Eugene Ruchonnet, Leon Levasasseurs engineer, subsequent designs, developments of the first constructed at his Rheims workshop, had included the 20-hp, Darracq-engined Libellule and a larger derivative powered by a 40-hp Gype, both of which had enabled him to establish a flying school in Betheney in 1910. Instrumental in these aircraft had been Louis Wagner who, like Hanriot himself, had risen from the ground up as a racing car driver, and Marcel Hanriot, Hanriots son, who, at the age of 15, had become the world’s youngest pilot.
In a few months, Hanriot and Ruchonnet designed a new lighter monoplane, the type II. Baptized “Dragonfly” it flew at Bétheny in April, equipped with a 40hp Clément-Bayard. Then, they create a third type of monoplane, more powerful, intended for the competitions. The type IV, a two place, interested the army.
The type V and type VI were used in 1910 by Marcel Hanriot in air meets. Finishing his school year, Marcel Hanriot spends his Sundays on the grass in Bétheny. His father asks him to try all monoplanes produced by their firm. May 17 in Bétheny, Marcel Hanriot takes engineer Etienne Grandjean, a professor at à l’Ecole supérieure de l’aéronautique, for a flight over Champangne in the two place.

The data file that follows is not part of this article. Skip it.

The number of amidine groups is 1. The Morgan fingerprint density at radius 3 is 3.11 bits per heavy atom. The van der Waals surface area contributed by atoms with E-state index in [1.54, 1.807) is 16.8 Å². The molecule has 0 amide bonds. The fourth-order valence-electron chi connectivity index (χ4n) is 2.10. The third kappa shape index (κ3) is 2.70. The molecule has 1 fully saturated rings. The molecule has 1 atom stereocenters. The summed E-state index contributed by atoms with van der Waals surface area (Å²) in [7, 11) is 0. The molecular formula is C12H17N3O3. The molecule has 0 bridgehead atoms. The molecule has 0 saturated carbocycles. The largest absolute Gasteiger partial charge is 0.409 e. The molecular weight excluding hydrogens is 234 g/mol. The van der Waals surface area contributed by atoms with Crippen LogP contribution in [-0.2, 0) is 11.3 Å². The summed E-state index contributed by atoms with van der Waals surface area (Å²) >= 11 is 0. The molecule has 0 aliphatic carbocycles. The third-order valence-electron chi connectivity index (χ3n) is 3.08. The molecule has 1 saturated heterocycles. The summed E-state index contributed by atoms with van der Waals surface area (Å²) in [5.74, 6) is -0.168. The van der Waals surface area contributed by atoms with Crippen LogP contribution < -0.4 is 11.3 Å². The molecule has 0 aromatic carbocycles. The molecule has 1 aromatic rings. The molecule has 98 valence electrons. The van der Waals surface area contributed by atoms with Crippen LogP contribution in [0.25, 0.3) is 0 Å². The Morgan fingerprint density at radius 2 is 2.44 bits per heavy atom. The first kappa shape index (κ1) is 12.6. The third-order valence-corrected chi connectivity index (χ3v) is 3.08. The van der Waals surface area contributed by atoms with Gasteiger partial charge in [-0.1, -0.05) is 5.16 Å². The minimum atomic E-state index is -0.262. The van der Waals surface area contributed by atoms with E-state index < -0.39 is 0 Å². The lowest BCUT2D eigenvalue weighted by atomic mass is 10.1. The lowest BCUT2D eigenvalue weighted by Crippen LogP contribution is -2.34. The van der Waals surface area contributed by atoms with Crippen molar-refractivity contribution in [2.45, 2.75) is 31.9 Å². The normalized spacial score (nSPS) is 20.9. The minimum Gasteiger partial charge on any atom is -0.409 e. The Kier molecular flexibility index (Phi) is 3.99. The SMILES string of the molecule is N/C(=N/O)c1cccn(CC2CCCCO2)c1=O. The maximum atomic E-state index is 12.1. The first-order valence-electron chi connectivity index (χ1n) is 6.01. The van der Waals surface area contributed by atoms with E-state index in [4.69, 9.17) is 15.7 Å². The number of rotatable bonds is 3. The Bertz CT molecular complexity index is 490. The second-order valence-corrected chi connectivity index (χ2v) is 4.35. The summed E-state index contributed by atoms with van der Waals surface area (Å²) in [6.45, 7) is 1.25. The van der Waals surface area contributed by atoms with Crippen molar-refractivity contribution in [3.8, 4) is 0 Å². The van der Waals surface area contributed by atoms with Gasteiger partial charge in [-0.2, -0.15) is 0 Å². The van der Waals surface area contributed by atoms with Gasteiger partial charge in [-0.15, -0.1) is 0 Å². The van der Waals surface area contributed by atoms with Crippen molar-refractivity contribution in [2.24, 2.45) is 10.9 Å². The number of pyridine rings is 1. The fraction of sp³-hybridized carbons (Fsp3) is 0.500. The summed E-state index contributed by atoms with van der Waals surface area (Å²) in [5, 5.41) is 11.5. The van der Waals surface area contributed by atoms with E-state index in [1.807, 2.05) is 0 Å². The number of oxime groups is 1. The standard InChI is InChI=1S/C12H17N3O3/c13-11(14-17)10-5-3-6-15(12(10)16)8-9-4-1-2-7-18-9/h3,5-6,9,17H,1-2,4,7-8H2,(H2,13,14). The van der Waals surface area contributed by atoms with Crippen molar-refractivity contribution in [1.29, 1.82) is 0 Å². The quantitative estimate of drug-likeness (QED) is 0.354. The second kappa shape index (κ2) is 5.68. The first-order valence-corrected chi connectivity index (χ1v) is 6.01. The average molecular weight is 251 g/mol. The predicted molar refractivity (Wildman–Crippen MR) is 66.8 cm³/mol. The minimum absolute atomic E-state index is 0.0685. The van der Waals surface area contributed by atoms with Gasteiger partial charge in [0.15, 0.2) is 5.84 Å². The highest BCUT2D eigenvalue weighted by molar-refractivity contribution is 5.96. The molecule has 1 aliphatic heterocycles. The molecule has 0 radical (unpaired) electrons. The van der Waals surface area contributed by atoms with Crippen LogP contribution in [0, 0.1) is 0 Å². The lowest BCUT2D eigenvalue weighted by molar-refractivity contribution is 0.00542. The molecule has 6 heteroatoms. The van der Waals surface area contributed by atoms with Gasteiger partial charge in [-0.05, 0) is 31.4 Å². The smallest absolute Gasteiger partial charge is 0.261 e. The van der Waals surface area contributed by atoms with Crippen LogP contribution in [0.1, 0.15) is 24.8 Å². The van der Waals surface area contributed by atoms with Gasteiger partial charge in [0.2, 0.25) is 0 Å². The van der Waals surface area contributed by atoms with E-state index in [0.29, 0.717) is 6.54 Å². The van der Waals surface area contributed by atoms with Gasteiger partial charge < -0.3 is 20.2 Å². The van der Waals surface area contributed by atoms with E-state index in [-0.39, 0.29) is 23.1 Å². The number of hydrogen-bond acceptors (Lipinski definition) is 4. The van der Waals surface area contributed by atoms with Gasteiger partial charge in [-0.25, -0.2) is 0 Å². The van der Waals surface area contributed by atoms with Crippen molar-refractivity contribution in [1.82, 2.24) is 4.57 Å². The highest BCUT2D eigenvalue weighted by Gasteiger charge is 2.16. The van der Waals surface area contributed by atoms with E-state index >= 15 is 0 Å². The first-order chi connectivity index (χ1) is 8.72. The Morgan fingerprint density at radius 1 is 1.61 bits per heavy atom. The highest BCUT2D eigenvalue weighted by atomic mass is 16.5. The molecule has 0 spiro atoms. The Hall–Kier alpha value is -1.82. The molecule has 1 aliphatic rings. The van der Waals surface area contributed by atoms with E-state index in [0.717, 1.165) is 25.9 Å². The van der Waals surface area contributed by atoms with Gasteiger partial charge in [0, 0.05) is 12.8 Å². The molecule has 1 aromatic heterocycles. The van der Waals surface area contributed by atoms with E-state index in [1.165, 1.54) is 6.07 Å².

June 9, Marcel Hanriot flies from Bétheny to Mourmelon in their model VI. It gets ahead of Marthe Niel, a woman, flying a slower Voisin biplane. The following day Marcel Hanriot obtains his pilot’s license, with the n° 95. He is the youngest licensed pilot in France and most likely in all of Europe. During the 1910 season, the Hanriot monoplanes, piloted by Wagner (Budapest), Marcel Hanriot (Rouen, Caen, Dijon, Reims, Bournemouth), René Vidart (Lanark) and several foreign pilots, achieve glory in the aerial meetings. They win a number of honors and have several victories, showing off the French brand to the entire world, and reaping great financial rewards for the firm.
Aerial demonstrations are organized throughout the year from April to October, in the field at Budapest, but the summit of the 1910 season was the Grand Prix, from 5 May to 15 May1910 in Vienna, then the big week of aviation, June 5 to June 12, with prizes for flight time, distance traversed, altitude, and best take-off, plus a special prize for the trip (230 km traversed in six hours), with 200,000 Francs payoff.